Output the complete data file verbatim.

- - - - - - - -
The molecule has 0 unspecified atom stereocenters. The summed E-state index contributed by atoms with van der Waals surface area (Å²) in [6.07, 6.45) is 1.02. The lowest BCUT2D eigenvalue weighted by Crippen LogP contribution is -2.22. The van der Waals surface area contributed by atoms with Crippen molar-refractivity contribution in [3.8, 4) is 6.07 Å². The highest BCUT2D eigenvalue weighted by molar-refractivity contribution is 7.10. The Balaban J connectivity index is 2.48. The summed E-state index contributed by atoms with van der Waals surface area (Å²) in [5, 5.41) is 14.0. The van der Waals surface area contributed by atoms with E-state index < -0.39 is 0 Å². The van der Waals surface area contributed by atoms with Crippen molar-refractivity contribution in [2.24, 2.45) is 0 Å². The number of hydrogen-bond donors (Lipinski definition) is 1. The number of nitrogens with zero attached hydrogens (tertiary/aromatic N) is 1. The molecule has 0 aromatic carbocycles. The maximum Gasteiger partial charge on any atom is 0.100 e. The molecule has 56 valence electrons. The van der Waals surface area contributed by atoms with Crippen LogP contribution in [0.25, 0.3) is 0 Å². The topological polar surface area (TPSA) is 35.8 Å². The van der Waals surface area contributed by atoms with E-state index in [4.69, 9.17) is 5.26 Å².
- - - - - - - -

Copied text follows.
The molecule has 0 unspecified atom stereocenters. The summed E-state index contributed by atoms with van der Waals surface area (Å²) in [6.07, 6.45) is 1.02. The lowest BCUT2D eigenvalue weighted by Crippen LogP contribution is -2.22. The van der Waals surface area contributed by atoms with Crippen molar-refractivity contribution in [3.8, 4) is 6.07 Å². The highest BCUT2D eigenvalue weighted by molar-refractivity contribution is 7.10. The Balaban J connectivity index is 2.48. The summed E-state index contributed by atoms with van der Waals surface area (Å²) in [5, 5.41) is 14.0. The van der Waals surface area contributed by atoms with E-state index < -0.39 is 0 Å². The van der Waals surface area contributed by atoms with Crippen molar-refractivity contribution in [2.24, 2.45) is 0 Å². The number of hydrogen-bond donors (Lipinski definition) is 1. The number of nitrogens with zero attached hydrogens (tertiary/aromatic N) is 1. The molecule has 0 aromatic carbocycles. The maximum Gasteiger partial charge on any atom is 0.100 e. The molecule has 56 valence electrons. The van der Waals surface area contributed by atoms with Crippen LogP contribution in [0.25, 0.3) is 0 Å². The topological polar surface area (TPSA) is 35.8 Å². The van der Waals surface area contributed by atoms with E-state index in [4.69, 9.17) is 5.26 Å².